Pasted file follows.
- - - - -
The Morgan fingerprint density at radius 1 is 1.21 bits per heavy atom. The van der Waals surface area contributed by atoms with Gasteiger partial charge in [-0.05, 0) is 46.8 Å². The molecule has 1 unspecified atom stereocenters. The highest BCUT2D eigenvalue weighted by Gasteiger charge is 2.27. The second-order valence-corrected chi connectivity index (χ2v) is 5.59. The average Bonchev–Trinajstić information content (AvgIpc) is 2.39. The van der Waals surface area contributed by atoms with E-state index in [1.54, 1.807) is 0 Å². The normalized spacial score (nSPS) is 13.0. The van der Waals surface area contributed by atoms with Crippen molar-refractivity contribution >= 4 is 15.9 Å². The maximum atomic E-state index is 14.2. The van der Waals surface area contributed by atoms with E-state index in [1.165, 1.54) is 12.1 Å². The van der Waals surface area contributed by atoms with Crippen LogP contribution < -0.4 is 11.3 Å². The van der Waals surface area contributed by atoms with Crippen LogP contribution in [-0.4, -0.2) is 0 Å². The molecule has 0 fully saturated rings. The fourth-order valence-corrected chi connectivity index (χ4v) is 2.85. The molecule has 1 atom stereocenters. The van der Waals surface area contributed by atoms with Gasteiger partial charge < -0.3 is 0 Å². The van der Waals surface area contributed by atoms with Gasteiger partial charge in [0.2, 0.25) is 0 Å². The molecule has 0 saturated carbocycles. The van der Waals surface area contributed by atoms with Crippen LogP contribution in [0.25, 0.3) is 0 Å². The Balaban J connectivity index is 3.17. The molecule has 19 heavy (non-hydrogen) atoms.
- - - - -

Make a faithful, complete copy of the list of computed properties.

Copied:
The Morgan fingerprint density at radius 1 is 1.21 bits per heavy atom. The van der Waals surface area contributed by atoms with Gasteiger partial charge in [-0.05, 0) is 46.8 Å². The molecule has 1 unspecified atom stereocenters. The highest BCUT2D eigenvalue weighted by Gasteiger charge is 2.27. The second-order valence-corrected chi connectivity index (χ2v) is 5.59. The average Bonchev–Trinajstić information content (AvgIpc) is 2.39. The van der Waals surface area contributed by atoms with E-state index in [1.54, 1.807) is 0 Å². The normalized spacial score (nSPS) is 13.0. The van der Waals surface area contributed by atoms with Crippen molar-refractivity contribution >= 4 is 15.9 Å². The maximum atomic E-state index is 14.2. The van der Waals surface area contributed by atoms with E-state index in [1.165, 1.54) is 12.1 Å². The van der Waals surface area contributed by atoms with Crippen LogP contribution < -0.4 is 11.3 Å². The van der Waals surface area contributed by atoms with Crippen LogP contribution in [-0.4, -0.2) is 0 Å². The molecule has 0 fully saturated rings. The fourth-order valence-corrected chi connectivity index (χ4v) is 2.85. The molecule has 1 atom stereocenters. The van der Waals surface area contributed by atoms with Gasteiger partial charge < -0.3 is 0 Å². The van der Waals surface area contributed by atoms with Gasteiger partial charge in [0.2, 0.25) is 0 Å². The molecule has 0 saturated carbocycles. The van der Waals surface area contributed by atoms with Crippen LogP contribution in [0.25, 0.3) is 0 Å². The Balaban J connectivity index is 3.17. The molecule has 19 heavy (non-hydrogen) atoms.